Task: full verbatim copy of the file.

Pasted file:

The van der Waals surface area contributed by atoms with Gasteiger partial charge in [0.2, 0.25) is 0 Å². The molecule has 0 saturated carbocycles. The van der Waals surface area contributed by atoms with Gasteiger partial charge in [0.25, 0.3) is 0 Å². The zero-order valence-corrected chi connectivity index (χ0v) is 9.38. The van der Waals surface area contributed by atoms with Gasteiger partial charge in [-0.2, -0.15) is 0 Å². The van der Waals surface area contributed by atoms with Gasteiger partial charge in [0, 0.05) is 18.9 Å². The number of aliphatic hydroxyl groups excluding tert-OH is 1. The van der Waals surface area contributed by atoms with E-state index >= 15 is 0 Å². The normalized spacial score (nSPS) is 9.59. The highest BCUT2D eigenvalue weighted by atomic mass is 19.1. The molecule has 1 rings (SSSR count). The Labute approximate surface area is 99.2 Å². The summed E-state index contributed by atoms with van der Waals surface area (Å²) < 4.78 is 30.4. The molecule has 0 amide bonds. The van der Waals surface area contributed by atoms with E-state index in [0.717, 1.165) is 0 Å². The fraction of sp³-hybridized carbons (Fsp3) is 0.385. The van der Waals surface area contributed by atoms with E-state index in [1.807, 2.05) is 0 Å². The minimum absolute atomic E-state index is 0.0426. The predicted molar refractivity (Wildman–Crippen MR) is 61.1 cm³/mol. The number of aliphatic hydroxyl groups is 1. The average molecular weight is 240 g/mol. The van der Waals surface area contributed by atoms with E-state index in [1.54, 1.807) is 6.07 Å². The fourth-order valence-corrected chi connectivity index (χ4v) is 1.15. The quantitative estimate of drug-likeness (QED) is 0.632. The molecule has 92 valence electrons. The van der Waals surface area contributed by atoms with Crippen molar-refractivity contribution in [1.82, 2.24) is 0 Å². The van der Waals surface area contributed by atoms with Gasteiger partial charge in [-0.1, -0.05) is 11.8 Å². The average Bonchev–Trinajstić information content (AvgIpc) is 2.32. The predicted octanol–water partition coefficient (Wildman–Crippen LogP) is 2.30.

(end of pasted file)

The van der Waals surface area contributed by atoms with Gasteiger partial charge in [0.2, 0.25) is 0 Å². The molecule has 0 saturated carbocycles. The van der Waals surface area contributed by atoms with Gasteiger partial charge in [0.25, 0.3) is 0 Å². The zero-order valence-corrected chi connectivity index (χ0v) is 9.38. The van der Waals surface area contributed by atoms with Gasteiger partial charge in [-0.2, -0.15) is 0 Å². The van der Waals surface area contributed by atoms with Gasteiger partial charge in [0, 0.05) is 18.9 Å². The number of aliphatic hydroxyl groups excluding tert-OH is 1. The van der Waals surface area contributed by atoms with E-state index >= 15 is 0 Å². The normalized spacial score (nSPS) is 9.59. The highest BCUT2D eigenvalue weighted by atomic mass is 19.1. The molecule has 1 rings (SSSR count). The Labute approximate surface area is 99.2 Å². The summed E-state index contributed by atoms with van der Waals surface area (Å²) < 4.78 is 30.4. The molecule has 0 amide bonds. The van der Waals surface area contributed by atoms with E-state index in [0.717, 1.165) is 0 Å². The fraction of sp³-hybridized carbons (Fsp3) is 0.385. The van der Waals surface area contributed by atoms with E-state index in [1.807, 2.05) is 0 Å². The minimum absolute atomic E-state index is 0.0426. The predicted molar refractivity (Wildman–Crippen MR) is 61.1 cm³/mol. The number of aliphatic hydroxyl groups is 1. The average molecular weight is 240 g/mol. The van der Waals surface area contributed by atoms with E-state index in [1.54, 1.807) is 6.07 Å². The fourth-order valence-corrected chi connectivity index (χ4v) is 1.15. The quantitative estimate of drug-likeness (QED) is 0.632. The molecule has 92 valence electrons. The van der Waals surface area contributed by atoms with Crippen molar-refractivity contribution in [1.82, 2.24) is 0 Å². The van der Waals surface area contributed by atoms with Gasteiger partial charge in [-0.1, -0.05) is 11.8 Å². The average Bonchev–Trinajstić information content (AvgIpc) is 2.32. The predicted octanol–water partition coefficient (Wildman–Crippen LogP) is 2.30.